Numbers for the light vis grades have remained static at $590-$620/t, whilst the heavier vis grades of 500N and 600N have moved swiftly upward to $655-$690/t. Sources report that the light grades may be kept lower in order to compete or replace Group I solvent neutral light grades.

Group III news this week is the massive turnaround reported to be almost underway in Porvoo, Finland. Although the report does not specify base oil production, this will obviously be affected, although with storage contingencies, and alternative supplies possible from a shared production in Bahrain, no shortages or supply problems are being forecast. Other indigenous European suppliers and importers report that prices remain stable with no real impetus to move in either direction. Again there are rumors of price revisions on April 1, but no specific levels have been confirmed.

Prices are therefore maintained at 870-910/t in respect of ex tank sales for both 4 cSt and 6 cSt grades.

Baltic & Black Sea

Sales from the Baltic are being stymied by a shortage of export grades from Russia. Many producing refineries are in turnaround, with the result that the remaining sources have hiked prices by $100-$150/t from some six weeks ago. There have been a couple of smaller cargoes of around 3,000-4,000 tons loaded for Antwerp-Rotterdam-Amsterdam and the west coast of the United Kingdom, and one large parcel of around 10,000 tons of mixed grades loaded for West Africa.

Russian SN 150 and SN 500 are now $585-$630 with SN 900 for April loading offered at around $665/t, on the basis of an FCA sale. This would promote an FOB price of around $685/t.

Black Sea trade appears to have reawakened with a number of cargoes of Russian exports being loaded on STS basis ex Kavkaz/Azov. Most of these have been sold into Turkey, discharging at Gebze port. Prices for SN 150 and SN 500 are slightly lower than Baltic levels due to longer availability and Turkish buyers being unwilling to pay inflated prices. Levels are $595-$625/t CIF delivered, yielding FOB rates of $35-$50/t lower.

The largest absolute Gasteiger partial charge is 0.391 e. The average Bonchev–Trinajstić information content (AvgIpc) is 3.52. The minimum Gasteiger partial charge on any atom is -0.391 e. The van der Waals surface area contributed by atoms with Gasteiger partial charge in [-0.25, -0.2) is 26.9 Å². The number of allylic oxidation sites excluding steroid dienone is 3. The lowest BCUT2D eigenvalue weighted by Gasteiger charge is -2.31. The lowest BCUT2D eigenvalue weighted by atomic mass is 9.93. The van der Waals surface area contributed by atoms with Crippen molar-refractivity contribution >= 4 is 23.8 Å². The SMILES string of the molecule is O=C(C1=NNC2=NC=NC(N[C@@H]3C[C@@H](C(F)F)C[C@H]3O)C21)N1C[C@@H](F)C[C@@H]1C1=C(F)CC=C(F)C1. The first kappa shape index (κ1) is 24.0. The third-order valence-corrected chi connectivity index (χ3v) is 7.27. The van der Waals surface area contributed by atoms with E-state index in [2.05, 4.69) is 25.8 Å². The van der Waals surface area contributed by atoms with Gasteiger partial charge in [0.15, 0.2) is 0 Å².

One large slug of some 12,000 tons of two grades, nominally SN 500 and SN 900, is loading promptly for the United Arab Emirates. This was fixed some time ago, with prices which would have been much lower, around $520/t and $575/t, respectively.

Mediterranean sales ex Aghio and Livorno are marked down for import into Turkey with prices which may only be marginally higher than the Russian levels above.

North African sources report a large parcel of some 8,000 tons has been sold under contract from Greece into Libya, which will possibly comprise of SN 150 and SN 600, although a quantity of imported bright stock may be added to this parcel too.

Middle East Gulf

Red Sea cargoes of Group I grades ex Yanbu and Jeddah continue to load for U.A.E., with prices moving some $20/t over the last round of delivered material. Levels are now $695-$710/t CFR in respect of the SN 150 and SN 600 grades.

Other Middle East Gulf trade in Group I base oils is not confined to trading in Iranian exports and re-exports, but these grades have been discounted to meet competition from Russian and Brazilian offers for material delivered into U.A.E.. The level for Iranian SN 500 has retreated this week to $630-$655/t depending on parcel size. SN 150 and SN 650 are also being made available -at around $10/t higher and around $25/t lower than the SN 500 level, respectively.